All Desert Surrounded by Water ~ General San Martin, Peru

Desert in Paracas National Preserve

The city of General San Martin is south of Callao (Lima) and close to Chile.  Both seaport cities have coastal desert-like characteristics and are cool and arid receiving less than 2 inches of rain a year. The weather patterns are influenced by the strong Humboldt Current that sweeps northward in this area from the south bringing plankton, which supplies rich and plentiful food for the marine life in the area. Anchovies and tuna are abundant in these waters adjacent to Peru.

We chose to visit the Paracas National Reserve, which is reputed to be a masterful reserve of ecology in the coastal desert. The new, modern interpretative center featured pictures, information and models of the different species that are protected in the area. On the way to the Reserve our guide told us about the 400+ mummified bodies that had been found dating from thousands of years ago. The fully clothed bodies were in fetal positions and wrapped in cotton.

It is believed that the people were buried in this position so that they could be reborn in the afterlife.

Many of them died from tuberculosis and the skulls of some of the individuals, especially babies and young children, were misshapen by tightly wrapping boards at the sides and front of the skull to force it to elongate upward from the eyes as the child grows.

Some of these prehistoric people were also headhunters and removed the eyes, and brains of their victims and then suspending the skulls from around their waists.

Next we visited the Red Reach, a unique beach because of its red sand, which derives it color from iron in the soil.

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Marine sediments formed all of the soil in this reserve and we saw several prehistoric fossils.  Our guide explained that the land on which we were standing had at one time been the bottom of the sea and showed us fossils that dated back 30,000 years.  A shift in the Tectonic plates and many earthquakes in the area have radically changed the topography in this part of the world over thousands of years.

Turritelas Snail Fossils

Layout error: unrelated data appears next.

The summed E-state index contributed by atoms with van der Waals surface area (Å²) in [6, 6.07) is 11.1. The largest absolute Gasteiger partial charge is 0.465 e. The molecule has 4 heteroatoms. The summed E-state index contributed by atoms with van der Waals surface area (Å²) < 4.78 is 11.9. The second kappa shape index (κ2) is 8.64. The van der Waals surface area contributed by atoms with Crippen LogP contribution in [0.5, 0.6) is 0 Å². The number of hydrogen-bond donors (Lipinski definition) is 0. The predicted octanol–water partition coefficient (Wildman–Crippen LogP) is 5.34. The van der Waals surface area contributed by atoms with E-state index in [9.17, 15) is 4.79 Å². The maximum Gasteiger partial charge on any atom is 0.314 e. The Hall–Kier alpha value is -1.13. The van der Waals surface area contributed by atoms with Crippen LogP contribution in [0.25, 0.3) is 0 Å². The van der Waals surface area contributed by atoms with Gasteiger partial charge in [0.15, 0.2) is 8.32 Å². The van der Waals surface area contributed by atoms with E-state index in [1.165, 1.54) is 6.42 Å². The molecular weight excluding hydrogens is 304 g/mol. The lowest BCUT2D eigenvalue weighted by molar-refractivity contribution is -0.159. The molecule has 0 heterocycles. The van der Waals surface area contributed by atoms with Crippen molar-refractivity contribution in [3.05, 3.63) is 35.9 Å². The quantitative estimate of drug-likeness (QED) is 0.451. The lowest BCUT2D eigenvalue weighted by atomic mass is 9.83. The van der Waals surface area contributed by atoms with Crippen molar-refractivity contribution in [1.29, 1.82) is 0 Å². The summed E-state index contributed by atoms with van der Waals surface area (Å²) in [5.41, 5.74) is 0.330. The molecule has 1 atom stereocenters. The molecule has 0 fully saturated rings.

Turritelas Snail FOSSILS


  Unusual rock formations that were shaped by wind erosion were interesting and were named “Moon Surface” and “The Cathedral.”  An earthquake destroyed the top of the Cathedral in 2007.

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 Paracas Bay is reputed to have the highest concentration of marine birds in the world, but we did not see that many during our visit.  We had expected to see Pelicans, Humboldt Penguins and Pink Flamingos, but all seemed to be elsewhere.  We did see gulls and terns in numbers.

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Wind and water erosion continues to shape and reshape this part of the landscape with frequent sandstorms, sometimes dropping great quantities of sand and burying roads and landmarks.

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Paracas Reserve

We left the Paracas Reserve area and traveled a short distance on the Pan American Highway, which is said to extend from Alaska to the southern tip of Argentina. We saw several agricultural fields along the way that are utilizing drip irrigation to grow avocadoes, seedless oranges, and asparagus in this arid, desert region of Peru.

Our last stop was at Sumaqkay, which is a Quechua word that means “quality and beauty.”

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Sumaqkay is surrounded by citrus groves, grape vineyards, and asparagus fields, but they are also engaged in weaving textiles that are incorporated into a number of products: wall hangings, garments, throws, handbags, and rugs.

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The men and women employed there work part time raising and picking produce for market and part time learning and perfecting their artistic skills in the production of fabrics and handicrafts for resale.  It is hoped that by providing these people with support and training it will help preserve the ancient textile industry and reinforce their identity.

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